Friday, April 17, 2009

Watchmen: Why so late to bother and comment?

When news that “Watchmen” was in production hit, the waters stirred and the classic comic book awakened forgotten worship and grounded cults. Months before the theatre release fans, including me, felt like caged animals, waiting on the prowl for the long waited grilled stake. After the movie was released there was a title wave of comments, reviews and more talk on the matter than ever.

I found it unnecessary to mirror the reviews and opinions of most of those with blogs and the ability to use a keyboard correctly, so I waited until I also had the opportunity to watch the animated straight to video “Tales of the Black Freighter” and the fictitious documentary about the first super hero team the Minutemen called “Under the Hood”. Watching them almost in sequence, all in the period of one or two weeks, I know feel better equipped to voice an opinion on how well Hollywood managed to adapt the comic book series. And for the better part of the three productions I am satisfied.

“Watchmen” worked relatively well with quite big successes such as Jeffrey Dean Morgan and Jackie Earle Haley doing justice their given characters, respectively The Comedian and Rorschach. Dr. Manhattan comes off quite believable and realistic due to the incredible CGI work involved in the production as a whole, bringing spectacular visuals and gruesome massacres into life without feeling like in a cheap video game. Important for me was that the movie carried the spirit, the dry grimness and certain despair the graphic novel was loaded with and in that department almost everything checked out. As much as I am appreciated to the director Zack Snyder for holding tightly to the written word in the comics, there had to be some tweaking, since fully transferring a story from one medium to another is not entirely possible without some sacrifice to approach. Here I am approaching the lengthy flashbacks, which prolonged the movie unnecessary and skewed attention. Adam at the Wertzone says pretty much the same of what I think of the movie as a whole and in longer, though I wish to disagree on the level of violence. Yes, what people will see and have seen was violent, cruel and a bloodbath given the ability to splash from all sides, but as a person, who can’t be easily disturbed and enjoys slaughters I am all for. I am also cheering for the profanity, sex scenes and the fluorescent male nudity Dr. Manhattan exhibits, simply because this is a film for adults and as such pulling it to the end in order to make a point is vital. And trust me there is a point in there for everything, if you read the comic book.

Now that we covered the big time movie event, I will move down to the shorter pieces, which came as sweet surprise bonuses to me, since I knew full well that “Under the Hood” and “Tales of the Black Freighter” and would never be incorporated in the bulging mass “Watchmen” already is. And that would have been a shame, since both stories within a story were integral parts to the world and a way to foreshadow what was about to happen in the main story itself to a degree.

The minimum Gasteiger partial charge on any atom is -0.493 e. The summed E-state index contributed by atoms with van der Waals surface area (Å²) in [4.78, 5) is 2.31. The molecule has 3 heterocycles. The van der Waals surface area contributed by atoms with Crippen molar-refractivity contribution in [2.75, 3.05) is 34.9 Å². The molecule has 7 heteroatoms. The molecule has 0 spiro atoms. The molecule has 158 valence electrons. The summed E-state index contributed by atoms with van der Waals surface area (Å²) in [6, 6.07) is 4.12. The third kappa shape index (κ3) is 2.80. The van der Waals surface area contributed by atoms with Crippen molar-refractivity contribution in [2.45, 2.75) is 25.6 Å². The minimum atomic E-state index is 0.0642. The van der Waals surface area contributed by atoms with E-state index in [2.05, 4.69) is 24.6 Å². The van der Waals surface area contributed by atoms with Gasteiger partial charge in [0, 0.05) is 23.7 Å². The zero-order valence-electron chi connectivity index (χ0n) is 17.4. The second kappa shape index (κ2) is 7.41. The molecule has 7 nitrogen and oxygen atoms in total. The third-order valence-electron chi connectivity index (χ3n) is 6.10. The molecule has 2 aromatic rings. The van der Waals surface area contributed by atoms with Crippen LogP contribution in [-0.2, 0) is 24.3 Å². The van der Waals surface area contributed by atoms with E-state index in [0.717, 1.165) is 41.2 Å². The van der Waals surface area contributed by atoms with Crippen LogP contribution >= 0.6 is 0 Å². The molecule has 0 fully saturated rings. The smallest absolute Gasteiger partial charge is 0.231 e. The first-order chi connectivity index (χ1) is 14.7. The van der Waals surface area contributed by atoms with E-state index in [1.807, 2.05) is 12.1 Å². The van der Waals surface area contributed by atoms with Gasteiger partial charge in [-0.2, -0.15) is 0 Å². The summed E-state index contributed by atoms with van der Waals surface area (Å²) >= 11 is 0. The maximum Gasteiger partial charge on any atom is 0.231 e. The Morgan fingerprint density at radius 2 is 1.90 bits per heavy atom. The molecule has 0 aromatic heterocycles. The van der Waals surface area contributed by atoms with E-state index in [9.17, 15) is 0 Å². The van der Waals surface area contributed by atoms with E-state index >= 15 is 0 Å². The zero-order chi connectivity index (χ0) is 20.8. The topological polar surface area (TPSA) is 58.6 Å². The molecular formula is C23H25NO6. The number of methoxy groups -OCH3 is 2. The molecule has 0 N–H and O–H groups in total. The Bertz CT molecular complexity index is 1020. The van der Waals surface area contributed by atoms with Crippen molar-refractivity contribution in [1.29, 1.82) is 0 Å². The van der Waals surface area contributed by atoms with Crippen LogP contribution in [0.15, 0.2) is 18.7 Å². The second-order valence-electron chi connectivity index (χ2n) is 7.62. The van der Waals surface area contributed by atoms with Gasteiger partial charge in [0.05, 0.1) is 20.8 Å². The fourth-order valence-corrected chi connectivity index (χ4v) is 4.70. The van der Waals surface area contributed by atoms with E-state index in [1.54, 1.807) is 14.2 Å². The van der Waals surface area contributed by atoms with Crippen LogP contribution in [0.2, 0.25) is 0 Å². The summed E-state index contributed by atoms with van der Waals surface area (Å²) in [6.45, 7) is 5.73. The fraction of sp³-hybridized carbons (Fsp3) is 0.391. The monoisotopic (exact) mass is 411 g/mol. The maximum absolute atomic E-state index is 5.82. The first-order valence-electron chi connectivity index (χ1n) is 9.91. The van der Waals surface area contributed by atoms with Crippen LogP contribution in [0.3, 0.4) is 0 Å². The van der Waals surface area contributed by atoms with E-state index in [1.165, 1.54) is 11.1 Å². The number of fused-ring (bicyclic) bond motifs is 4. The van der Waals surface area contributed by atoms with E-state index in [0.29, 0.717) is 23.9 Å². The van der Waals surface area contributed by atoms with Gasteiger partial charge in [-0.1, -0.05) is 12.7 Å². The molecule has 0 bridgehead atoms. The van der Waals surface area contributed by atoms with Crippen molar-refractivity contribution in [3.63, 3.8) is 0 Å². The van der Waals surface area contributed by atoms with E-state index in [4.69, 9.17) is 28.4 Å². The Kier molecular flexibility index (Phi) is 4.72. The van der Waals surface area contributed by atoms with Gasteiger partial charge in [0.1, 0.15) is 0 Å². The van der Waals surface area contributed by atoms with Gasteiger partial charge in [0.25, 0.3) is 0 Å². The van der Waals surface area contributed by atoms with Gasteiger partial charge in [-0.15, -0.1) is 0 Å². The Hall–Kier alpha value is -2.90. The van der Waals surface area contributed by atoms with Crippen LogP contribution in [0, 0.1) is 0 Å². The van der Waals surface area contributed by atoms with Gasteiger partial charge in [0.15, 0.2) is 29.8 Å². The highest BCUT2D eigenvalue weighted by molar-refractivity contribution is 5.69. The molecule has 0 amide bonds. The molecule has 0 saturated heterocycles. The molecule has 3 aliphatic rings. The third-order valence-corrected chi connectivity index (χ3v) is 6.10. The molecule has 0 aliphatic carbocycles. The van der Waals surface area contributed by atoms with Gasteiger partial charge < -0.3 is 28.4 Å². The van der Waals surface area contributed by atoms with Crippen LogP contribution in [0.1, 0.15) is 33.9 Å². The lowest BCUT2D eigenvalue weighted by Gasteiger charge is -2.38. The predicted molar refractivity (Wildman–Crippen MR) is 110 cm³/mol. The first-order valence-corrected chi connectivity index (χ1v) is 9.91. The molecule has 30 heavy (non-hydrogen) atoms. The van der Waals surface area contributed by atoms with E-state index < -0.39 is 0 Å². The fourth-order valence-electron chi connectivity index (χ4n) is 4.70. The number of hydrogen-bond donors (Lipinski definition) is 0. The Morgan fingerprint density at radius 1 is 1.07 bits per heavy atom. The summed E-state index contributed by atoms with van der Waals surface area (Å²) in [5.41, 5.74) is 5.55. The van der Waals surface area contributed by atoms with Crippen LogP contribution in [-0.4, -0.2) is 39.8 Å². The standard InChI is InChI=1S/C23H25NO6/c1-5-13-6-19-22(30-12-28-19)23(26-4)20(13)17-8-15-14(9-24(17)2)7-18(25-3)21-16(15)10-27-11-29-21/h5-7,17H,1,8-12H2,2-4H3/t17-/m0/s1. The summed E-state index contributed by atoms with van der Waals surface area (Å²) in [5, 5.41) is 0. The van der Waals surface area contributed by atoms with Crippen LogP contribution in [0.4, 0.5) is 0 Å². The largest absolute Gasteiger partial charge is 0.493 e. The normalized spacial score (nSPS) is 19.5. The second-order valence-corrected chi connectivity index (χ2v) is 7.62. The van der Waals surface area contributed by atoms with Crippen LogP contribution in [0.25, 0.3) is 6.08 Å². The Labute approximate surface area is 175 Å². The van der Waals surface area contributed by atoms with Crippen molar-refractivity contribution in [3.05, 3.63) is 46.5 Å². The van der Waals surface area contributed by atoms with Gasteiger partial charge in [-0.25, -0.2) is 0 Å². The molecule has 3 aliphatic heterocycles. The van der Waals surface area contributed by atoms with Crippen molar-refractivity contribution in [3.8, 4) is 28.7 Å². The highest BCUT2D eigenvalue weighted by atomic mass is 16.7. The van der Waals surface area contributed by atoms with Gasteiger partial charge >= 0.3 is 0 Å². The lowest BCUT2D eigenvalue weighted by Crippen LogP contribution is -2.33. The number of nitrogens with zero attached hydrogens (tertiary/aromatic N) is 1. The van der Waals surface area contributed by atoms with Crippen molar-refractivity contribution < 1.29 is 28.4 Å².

“Tales of the Black Freighter” looked fantastic animated and was adapted easily due to it shortness. The artwork portrayed some of the more gruesome and dark scenes I have yet to see, not necessarily because they dealt with corpses, but because they were ominous and also the attention to details added to that build up. I don’t recall much of the soundtrack, but I can testify that casting Gerard Butler to voice the main character was definitely the right thing to do. I wouldn’t have imagined a mad sailor sounding anything but Gerard Butler. All in all it was a decent extra.

“Under the Hood” comes off as any documentary, a tad boring with the sterile interviews and old vintage photos and testaments, but when you do have superheroes to discuss it becomes more lively. I am not a big fan of documentaries. They act as natural sleeping pills for my brain and nothing can change that, but despite that predicament I am satisfied from the experience as a whole. Carla Gugino, Stephen McHattie, Jeffrey Dean Morgan and Matt Frewer do a moderately good job along with the scriptwriters to take the text written in the provided chapters in the comic book along with other known information from the comic book and turn it into an interview based movie.

So these were my own thoughts on the whole parade of releases and if you are interested in some other thoughts then you might head to Adam [“The Wertzone”] or The Book Smugglers and their extra long take on the movie. I also would recommend seeing the movie from its more symbolic side with the review of Tod Newton.


T.D. Newton said...

Hey, thanks for the linkage. Hope it doesn't spark any additional arguments about the nature of humankind, or maybe I do heheheh...

daydream said...

I don't really think there will be much more speculation on the matter. Most people have probably said all they could have though of. After all the brain needs some recharging in the idea department. :)

Carl V. said...

I'm looking forward to a big complete dvd set with all of this coming out someday, as I'm sure it eventually will. Glad to know I'll enjoy the other 2 films.

daydream said...

Compared to the movie they are not as spectacular, but have been given life in an appropriate manner.

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